Right Attitudes for Faithfulness

Warren Berkley



It is clear to every Bible student, you cannot be faithful to the Lord if your attitude is not in keeping with the teachings of Christ (Phil. 2:5; Col. 3:17). Attitude has to do with the content of your mind, your disposition and the control you exercise over your emotions.

The simple truth is, the New Testament is loaded with teaching, examples, prohibitions and warnings about attitude. This spiritually healthy instruction should be the basis of our discipline over our mind. Your attitude toward God is basic. All other phases of attitude are rooted in your attitude toward God. We must hold Him in the highest esteem, revere Him, worship Him and obey Him with wholehearted love and trust (Eccl. 5:1,2; Matt. 22:37; Rom. 12:1,2; Prov. 1:7).

Once your attitude toward God begins to weaken, all other phases of attitude will likely deteriorate. Let us be aware of this and constantly monitor our attitude toward God, seeking to enrich our relationship with Him. Your attitude toward Christ is a component of your attitude toward God. If God is your father, you will love His Son (Jno. 8:42). If you love God and want to obey Him, you will have a favorable and grateful acceptance of His Son, Jesus Christ. You will regard Him as the perfect expression of deity and humanity, the spotless Son of God who died in order for you to be free from sin and enjoy eternal life. Likewise, you will read and study about His attitude with the highest esteem, seeking to imitate Him in all your behavior.

Your attitude toward others develops out of your reverence for Deity. If you believe in God and follow His Son, your behavior toward others will be based on that. You will seek to do all God has said about how to treat people. You will study and follow the compassion of Christ, as well as His boldness in seeking to save the lost. His relationship to others becomes your pattern (see 1 Pet. 2:18-25).

Your attitude toward other members of God's family will be suitable, in keeping with all that is written about such relationships. Peter teaches God 's people to "love one another fervently with a pure heart," (1 Pet. 1:22), and John taught extensively that "we should love one another," (1 John 3:11). "Be kind to one another, tenderhearted, forgiving one another, just as God in Christ also forgave you," (Eph. 4:32).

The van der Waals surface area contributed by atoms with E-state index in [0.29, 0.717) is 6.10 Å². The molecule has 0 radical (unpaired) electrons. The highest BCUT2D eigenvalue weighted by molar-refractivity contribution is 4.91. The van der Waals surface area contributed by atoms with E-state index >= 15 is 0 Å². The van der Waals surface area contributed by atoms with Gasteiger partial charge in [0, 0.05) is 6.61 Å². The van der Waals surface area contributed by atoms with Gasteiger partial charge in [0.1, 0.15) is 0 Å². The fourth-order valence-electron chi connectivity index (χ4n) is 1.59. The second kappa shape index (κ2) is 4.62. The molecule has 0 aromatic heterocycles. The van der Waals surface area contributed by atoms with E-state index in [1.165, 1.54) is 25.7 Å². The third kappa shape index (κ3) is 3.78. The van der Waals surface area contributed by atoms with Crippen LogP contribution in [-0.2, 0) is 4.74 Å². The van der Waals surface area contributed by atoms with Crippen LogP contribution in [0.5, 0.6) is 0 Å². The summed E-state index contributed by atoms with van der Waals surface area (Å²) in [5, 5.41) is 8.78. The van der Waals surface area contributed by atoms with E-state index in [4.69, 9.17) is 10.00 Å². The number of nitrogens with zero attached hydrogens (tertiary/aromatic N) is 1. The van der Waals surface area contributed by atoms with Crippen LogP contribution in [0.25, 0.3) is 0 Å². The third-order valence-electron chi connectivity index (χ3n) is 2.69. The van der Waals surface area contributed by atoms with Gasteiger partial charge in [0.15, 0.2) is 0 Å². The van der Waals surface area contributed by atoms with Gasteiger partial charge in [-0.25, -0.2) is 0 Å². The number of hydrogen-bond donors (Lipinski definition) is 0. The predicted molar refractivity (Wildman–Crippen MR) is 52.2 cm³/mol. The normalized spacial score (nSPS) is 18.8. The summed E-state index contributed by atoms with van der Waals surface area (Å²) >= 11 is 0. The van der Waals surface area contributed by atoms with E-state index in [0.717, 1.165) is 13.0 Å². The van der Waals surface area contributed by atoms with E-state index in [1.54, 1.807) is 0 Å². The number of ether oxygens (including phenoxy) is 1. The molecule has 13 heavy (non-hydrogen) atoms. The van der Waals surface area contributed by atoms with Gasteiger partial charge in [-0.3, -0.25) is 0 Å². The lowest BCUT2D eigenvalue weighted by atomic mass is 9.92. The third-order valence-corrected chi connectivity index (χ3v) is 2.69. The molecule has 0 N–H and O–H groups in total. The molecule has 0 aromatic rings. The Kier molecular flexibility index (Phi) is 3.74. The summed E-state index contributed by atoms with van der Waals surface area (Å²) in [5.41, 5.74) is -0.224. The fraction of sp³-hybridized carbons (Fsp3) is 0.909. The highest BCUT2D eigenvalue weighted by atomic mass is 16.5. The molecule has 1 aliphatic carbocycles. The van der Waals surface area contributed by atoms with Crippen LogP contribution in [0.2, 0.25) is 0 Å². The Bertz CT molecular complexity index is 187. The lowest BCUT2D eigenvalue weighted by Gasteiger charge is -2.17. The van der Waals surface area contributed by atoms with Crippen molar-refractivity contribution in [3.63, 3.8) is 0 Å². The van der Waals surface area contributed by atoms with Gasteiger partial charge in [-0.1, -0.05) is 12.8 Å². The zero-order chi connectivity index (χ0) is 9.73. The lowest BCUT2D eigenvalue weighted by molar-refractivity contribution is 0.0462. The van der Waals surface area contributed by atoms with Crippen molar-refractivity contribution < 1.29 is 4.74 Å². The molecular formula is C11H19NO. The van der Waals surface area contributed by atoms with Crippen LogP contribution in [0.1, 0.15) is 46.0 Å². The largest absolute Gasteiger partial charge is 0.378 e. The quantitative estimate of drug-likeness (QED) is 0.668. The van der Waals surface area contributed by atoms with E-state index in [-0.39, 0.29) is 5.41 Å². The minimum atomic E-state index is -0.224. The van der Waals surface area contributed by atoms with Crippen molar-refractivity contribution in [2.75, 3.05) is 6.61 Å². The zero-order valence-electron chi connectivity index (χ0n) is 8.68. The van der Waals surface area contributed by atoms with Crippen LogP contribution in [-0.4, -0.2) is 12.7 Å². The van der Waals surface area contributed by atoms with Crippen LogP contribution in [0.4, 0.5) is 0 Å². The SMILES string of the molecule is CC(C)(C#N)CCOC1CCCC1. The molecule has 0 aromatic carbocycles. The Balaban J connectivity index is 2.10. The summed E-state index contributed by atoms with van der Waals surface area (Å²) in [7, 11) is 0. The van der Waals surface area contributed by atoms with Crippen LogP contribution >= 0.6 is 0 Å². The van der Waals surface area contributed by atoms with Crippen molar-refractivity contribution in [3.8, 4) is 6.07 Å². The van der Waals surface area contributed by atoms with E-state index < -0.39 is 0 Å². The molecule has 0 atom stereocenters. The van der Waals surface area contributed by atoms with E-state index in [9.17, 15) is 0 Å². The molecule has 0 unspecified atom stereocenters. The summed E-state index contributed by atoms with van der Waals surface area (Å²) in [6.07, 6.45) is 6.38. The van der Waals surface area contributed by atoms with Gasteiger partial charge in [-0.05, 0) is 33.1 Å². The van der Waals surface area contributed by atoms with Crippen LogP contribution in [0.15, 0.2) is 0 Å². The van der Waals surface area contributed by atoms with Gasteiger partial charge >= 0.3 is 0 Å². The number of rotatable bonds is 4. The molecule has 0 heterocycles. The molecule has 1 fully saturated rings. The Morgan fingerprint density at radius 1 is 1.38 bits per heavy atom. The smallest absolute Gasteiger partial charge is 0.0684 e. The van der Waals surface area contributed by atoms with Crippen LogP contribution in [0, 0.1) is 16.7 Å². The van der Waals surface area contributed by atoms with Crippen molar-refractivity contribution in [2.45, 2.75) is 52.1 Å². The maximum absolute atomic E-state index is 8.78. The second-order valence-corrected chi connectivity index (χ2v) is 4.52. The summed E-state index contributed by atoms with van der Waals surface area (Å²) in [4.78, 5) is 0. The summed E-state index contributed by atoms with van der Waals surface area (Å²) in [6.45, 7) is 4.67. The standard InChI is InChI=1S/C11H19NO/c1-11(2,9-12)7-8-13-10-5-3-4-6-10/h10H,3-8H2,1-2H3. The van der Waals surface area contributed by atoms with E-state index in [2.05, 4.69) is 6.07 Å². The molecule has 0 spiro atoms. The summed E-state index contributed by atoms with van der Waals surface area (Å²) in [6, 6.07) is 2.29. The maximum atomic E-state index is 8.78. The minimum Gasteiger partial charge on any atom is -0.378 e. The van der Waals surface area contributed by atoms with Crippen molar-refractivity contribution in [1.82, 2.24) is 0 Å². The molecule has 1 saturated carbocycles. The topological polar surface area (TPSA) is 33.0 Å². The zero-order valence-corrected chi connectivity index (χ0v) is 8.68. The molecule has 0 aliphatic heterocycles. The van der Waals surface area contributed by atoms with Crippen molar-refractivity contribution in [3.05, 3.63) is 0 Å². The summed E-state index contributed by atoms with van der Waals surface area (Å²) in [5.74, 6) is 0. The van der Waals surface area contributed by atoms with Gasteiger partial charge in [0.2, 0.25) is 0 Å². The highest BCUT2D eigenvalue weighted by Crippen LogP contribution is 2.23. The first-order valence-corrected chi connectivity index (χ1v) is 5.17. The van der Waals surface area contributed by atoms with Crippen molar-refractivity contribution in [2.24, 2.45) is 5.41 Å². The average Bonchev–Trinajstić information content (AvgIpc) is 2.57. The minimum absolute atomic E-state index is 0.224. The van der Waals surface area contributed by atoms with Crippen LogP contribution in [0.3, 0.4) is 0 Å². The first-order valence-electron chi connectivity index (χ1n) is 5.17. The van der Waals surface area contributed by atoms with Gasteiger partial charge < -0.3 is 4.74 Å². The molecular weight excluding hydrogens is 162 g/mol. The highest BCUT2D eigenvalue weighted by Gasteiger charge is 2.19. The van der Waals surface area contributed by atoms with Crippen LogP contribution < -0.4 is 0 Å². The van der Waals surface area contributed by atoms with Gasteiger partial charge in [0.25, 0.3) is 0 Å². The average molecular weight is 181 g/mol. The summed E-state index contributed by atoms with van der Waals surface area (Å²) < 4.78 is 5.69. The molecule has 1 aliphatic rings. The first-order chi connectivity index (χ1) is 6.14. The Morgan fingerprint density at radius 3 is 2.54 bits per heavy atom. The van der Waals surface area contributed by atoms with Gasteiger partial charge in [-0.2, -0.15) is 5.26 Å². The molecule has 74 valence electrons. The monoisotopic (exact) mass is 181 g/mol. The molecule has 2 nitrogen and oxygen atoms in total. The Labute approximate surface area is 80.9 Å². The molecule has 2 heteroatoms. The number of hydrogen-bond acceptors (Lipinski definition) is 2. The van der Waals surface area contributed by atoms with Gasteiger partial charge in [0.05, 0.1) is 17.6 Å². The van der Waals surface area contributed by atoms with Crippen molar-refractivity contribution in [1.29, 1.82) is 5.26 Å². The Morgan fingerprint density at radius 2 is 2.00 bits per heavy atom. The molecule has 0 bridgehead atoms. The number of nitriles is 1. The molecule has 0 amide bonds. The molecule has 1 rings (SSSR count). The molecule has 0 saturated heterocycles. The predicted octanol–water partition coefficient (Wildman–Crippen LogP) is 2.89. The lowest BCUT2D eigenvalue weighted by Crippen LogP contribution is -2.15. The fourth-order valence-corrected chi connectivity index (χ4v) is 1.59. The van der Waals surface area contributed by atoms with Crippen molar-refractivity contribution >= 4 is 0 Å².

Our attitude must endeavor to follow the pattern of unselfish humility demonstrated by our Lord (Phil. 2:1-5). Your attitude toward sin will be fitting. To remain right with God, it is necessary to maintain an abhorrence of sin (Rom. 12:9). If you court the favor of the world, you make yourself an enemy of God (Jas. 4:4). It is essential to arm yourself with "the same mind" or attitude Jesus had against sin and error (1 Pet. 4:10.

Your attitude toward life should be realistic and godly, not bitter and angry. If you murmur and complain about your life, and this becomes your habitual attitude - you cannot be what you should be! And when you get to this low state, you need to stop and recognize that the devil has seduced and maneuvered you into this state of constant anger and resentment. While you remain in this mood you cannot develop the love described in 1 Cor. 13:4-7, and you cannot grow and taste the kindness of the Lord (1 Pet. 2:1-3).

In the "beatitudes" (Matt. 5:3-12), the Lord addresses every phase or direction of attitude: Your attitude toward God (poor in spirit & hungering and thirsting after righteousness), your attitude toward yourself (meek), your attitude toward others (merciful), your attitude toward those who oppose you (vss. 10-13), and your attitude toward sin (mourn and purity in heart). Growth and faithfulness depends upon the constant development of these qualities.